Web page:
“Concerns have also arisen that this phenomenon could hurt China's birth rate, according to a article. Chinese news site Dazhong did a poll of its readers to find out why there was an uptick in singles opting into the "empty nest life." Around 41 percent of those polled cited the main reason as being "actively choosing to be single, and tiring of useless romantic entanglements." Another 38 percent said being an "empty nest youth" was also a choice made by those "escaping from the responsibilities of starting a family." Meanwhile, 13 percent of poll respondents said that they were forced to live alone due to "life and economic pressures," while around 7 percent said it was because they were "unable to find true love."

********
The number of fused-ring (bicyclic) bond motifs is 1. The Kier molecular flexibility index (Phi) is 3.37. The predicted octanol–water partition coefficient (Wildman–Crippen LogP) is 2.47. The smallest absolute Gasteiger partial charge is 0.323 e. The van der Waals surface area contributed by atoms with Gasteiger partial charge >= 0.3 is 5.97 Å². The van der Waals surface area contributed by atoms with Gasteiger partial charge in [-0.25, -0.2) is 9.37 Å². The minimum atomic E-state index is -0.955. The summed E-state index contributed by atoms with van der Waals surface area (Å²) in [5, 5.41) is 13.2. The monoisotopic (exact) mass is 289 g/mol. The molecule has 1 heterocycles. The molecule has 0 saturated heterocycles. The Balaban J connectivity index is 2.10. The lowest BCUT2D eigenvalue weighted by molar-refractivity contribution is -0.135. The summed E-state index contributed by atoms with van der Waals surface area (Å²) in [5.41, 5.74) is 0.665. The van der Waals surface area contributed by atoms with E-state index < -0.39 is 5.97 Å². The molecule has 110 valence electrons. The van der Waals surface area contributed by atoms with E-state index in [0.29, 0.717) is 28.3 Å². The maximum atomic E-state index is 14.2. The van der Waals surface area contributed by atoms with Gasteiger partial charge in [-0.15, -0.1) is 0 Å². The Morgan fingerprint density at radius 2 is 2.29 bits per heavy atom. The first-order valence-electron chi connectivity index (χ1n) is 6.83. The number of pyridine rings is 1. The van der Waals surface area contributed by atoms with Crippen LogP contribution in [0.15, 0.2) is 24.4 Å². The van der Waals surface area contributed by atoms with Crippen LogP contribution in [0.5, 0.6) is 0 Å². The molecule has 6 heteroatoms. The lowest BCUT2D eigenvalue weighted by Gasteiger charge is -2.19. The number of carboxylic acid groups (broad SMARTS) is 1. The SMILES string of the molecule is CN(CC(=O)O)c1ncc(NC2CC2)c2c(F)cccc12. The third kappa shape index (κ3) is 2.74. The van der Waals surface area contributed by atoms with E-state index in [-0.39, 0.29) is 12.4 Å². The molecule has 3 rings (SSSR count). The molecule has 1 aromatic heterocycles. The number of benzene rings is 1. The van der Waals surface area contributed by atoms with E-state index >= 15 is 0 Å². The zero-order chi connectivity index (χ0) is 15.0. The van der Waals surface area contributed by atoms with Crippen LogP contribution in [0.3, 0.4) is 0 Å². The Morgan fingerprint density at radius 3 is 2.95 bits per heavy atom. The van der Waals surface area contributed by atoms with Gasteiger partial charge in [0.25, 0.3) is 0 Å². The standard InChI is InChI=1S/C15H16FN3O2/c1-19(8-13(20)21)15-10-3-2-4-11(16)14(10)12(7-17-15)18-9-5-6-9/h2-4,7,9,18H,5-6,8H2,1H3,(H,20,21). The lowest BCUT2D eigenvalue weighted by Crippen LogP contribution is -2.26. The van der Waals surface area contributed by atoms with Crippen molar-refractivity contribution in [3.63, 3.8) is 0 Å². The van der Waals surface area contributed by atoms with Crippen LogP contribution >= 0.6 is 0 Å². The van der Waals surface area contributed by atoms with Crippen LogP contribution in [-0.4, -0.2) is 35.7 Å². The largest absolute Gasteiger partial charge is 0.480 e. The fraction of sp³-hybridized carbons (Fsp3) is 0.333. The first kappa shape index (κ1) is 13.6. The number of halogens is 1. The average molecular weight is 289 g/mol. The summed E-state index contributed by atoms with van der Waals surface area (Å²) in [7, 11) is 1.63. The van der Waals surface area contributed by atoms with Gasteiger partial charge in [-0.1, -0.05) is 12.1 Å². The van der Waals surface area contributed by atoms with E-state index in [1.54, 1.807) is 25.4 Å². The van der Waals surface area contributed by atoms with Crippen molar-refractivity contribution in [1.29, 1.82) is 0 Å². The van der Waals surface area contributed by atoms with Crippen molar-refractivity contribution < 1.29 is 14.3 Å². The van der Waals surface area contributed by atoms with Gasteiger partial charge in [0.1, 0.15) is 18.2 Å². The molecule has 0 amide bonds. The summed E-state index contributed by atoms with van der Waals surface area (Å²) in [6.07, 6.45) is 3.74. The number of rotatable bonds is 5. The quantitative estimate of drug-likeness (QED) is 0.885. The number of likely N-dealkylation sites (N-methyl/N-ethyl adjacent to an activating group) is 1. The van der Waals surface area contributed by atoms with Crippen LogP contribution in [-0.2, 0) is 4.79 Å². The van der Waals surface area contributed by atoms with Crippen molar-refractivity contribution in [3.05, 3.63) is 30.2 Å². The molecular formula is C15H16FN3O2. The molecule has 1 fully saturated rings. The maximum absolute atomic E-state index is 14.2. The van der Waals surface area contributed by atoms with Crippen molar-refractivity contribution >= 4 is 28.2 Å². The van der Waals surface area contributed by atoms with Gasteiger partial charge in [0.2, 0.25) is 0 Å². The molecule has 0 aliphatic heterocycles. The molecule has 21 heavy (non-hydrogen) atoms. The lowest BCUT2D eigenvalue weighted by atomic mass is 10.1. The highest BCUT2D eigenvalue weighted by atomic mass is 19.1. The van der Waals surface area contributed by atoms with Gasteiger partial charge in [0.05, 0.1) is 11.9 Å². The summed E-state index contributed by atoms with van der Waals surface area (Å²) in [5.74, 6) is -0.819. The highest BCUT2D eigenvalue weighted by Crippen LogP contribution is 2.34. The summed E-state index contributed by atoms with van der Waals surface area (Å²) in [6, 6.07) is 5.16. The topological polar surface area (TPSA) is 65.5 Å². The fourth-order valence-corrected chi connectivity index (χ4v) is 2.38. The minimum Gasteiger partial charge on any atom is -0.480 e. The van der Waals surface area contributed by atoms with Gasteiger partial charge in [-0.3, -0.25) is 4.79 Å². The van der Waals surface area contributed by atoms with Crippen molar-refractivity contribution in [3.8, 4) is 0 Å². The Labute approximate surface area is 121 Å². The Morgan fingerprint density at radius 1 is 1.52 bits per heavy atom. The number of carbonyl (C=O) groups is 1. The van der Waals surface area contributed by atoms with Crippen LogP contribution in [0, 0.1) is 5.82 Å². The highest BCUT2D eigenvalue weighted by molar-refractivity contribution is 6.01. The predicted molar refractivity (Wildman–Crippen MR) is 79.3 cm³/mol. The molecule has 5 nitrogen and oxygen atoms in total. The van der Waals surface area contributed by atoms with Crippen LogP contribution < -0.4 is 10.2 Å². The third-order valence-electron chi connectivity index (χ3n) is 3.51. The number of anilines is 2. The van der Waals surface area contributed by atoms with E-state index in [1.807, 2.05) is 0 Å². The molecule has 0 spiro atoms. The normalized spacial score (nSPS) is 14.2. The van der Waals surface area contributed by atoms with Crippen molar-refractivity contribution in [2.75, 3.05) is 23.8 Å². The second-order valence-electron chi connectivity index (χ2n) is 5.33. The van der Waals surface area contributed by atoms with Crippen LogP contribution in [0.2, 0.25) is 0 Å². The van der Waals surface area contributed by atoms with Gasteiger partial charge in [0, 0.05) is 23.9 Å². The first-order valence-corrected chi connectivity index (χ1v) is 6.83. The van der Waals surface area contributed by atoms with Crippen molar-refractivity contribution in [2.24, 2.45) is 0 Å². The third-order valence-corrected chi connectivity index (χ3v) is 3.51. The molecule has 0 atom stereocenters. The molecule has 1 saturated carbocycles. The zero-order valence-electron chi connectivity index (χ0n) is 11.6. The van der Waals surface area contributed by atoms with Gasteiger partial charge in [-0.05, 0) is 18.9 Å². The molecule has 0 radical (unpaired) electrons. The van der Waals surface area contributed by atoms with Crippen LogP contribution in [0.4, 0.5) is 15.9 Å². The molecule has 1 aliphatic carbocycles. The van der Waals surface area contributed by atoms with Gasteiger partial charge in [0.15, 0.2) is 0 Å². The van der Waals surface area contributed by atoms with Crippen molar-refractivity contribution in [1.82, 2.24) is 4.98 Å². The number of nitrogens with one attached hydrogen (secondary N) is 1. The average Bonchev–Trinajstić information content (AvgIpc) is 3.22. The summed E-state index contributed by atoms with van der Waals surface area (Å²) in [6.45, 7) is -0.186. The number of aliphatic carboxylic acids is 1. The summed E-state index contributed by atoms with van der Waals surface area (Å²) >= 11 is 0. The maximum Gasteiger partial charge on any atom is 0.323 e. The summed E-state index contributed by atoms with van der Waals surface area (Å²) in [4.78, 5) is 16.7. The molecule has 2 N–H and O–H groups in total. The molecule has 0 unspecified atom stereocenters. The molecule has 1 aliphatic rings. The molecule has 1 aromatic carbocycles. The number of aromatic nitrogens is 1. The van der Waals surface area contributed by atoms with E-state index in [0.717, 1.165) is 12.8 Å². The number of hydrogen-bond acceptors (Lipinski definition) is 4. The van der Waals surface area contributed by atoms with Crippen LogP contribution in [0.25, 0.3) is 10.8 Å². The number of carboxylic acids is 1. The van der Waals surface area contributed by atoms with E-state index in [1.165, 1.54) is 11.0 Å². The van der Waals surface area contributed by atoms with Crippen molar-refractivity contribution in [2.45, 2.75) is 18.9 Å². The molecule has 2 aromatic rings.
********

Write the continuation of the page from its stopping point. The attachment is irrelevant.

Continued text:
“But what do young Chinese think about the "empty nest youth" phenomenon? There are conflicting views on the matter. “With so many dating apps, there's no reason why you should be single. You're either very short, very ugly, or completely broke. Think of your family and the shame it brings them to have a son who can't find a wife," said HuTaoPuTao, a 28-year-old Weibo user living in Beijing.

“But others think that whether you have chosen the "empty nest" life (or if the empty nest life has chosen you” — one should be left to live their life as they please. “Why do I need the burden of a wife and a child when I'm happy on my own?" said YouyouZi, 33, from Nanjing. "I do not feel like a disgrace. We live in a new world now." “It's the 21st century. I work hard, play hard, and have tons of money," said Shanghainese Weibo user WuXi, 31. "If I want to live and die alone as a leftover woman with twenty cats, it's no one's business but mine."

World of Chinese Singles: Casual Sex and Late Marriage